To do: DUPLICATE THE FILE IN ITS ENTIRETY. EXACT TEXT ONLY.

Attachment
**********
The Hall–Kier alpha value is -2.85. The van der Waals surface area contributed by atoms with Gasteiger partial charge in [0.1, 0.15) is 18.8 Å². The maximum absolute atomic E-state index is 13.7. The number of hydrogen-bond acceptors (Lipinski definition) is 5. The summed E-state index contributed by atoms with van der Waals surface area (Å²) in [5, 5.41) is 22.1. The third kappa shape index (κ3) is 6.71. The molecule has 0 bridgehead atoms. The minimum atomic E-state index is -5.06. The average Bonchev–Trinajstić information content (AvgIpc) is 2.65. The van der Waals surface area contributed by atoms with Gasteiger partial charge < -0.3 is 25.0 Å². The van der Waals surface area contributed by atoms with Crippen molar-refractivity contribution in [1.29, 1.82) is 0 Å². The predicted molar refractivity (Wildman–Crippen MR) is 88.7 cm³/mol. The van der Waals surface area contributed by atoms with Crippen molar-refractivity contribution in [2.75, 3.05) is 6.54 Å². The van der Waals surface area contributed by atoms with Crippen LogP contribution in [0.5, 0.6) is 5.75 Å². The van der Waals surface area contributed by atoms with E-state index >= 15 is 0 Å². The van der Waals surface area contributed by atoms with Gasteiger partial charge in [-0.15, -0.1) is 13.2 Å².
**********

The Hall–Kier alpha value is -2.85. The van der Waals surface area contributed by atoms with Gasteiger partial charge in [0.1, 0.15) is 18.8 Å². The maximum absolute atomic E-state index is 13.7. The number of hydrogen-bond acceptors (Lipinski definition) is 5. The summed E-state index contributed by atoms with van der Waals surface area (Å²) in [5, 5.41) is 22.1. The third kappa shape index (κ3) is 6.71. The molecule has 0 bridgehead atoms. The minimum atomic E-state index is -5.06. The average Bonchev–Trinajstić information content (AvgIpc) is 2.65. The van der Waals surface area contributed by atoms with Gasteiger partial charge < -0.3 is 25.0 Å². The van der Waals surface area contributed by atoms with Crippen molar-refractivity contribution in [1.29, 1.82) is 0 Å². The predicted molar refractivity (Wildman–Crippen MR) is 88.7 cm³/mol. The van der Waals surface area contributed by atoms with Crippen molar-refractivity contribution in [2.75, 3.05) is 6.54 Å². The van der Waals surface area contributed by atoms with Crippen LogP contribution in [0.5, 0.6) is 5.75 Å². The van der Waals surface area contributed by atoms with E-state index >= 15 is 0 Å². The van der Waals surface area contributed by atoms with Gasteiger partial charge in [-0.15, -0.1) is 13.2 Å².